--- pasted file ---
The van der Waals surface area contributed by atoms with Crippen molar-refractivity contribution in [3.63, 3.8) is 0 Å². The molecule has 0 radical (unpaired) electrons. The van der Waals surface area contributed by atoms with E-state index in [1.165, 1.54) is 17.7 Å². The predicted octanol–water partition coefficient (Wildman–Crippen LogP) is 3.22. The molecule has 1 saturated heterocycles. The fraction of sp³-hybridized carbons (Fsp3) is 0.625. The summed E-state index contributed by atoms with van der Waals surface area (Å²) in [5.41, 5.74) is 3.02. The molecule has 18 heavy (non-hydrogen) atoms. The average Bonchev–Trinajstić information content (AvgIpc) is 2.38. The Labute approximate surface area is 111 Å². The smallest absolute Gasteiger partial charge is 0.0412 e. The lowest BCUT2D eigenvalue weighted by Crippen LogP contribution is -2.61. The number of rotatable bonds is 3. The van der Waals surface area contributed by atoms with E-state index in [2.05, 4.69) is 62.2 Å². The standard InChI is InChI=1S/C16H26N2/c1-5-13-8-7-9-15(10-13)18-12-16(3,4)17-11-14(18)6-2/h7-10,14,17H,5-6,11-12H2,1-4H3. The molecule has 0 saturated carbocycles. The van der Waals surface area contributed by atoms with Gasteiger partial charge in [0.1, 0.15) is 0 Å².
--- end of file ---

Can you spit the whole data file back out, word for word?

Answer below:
The van der Waals surface area contributed by atoms with Crippen molar-refractivity contribution in [3.63, 3.8) is 0 Å². The molecule has 0 radical (unpaired) electrons. The van der Waals surface area contributed by atoms with E-state index in [1.165, 1.54) is 17.7 Å². The predicted octanol–water partition coefficient (Wildman–Crippen LogP) is 3.22. The molecule has 1 saturated heterocycles. The fraction of sp³-hybridized carbons (Fsp3) is 0.625. The summed E-state index contributed by atoms with van der Waals surface area (Å²) in [5.41, 5.74) is 3.02. The molecule has 18 heavy (non-hydrogen) atoms. The average Bonchev–Trinajstić information content (AvgIpc) is 2.38. The Labute approximate surface area is 111 Å². The smallest absolute Gasteiger partial charge is 0.0412 e. The lowest BCUT2D eigenvalue weighted by Crippen LogP contribution is -2.61. The number of rotatable bonds is 3. The van der Waals surface area contributed by atoms with E-state index in [2.05, 4.69) is 62.2 Å². The standard InChI is InChI=1S/C16H26N2/c1-5-13-8-7-9-15(10-13)18-12-16(3,4)17-11-14(18)6-2/h7-10,14,17H,5-6,11-12H2,1-4H3. The molecule has 0 saturated carbocycles. The van der Waals surface area contributed by atoms with Gasteiger partial charge in [0.1, 0.15) is 0 Å².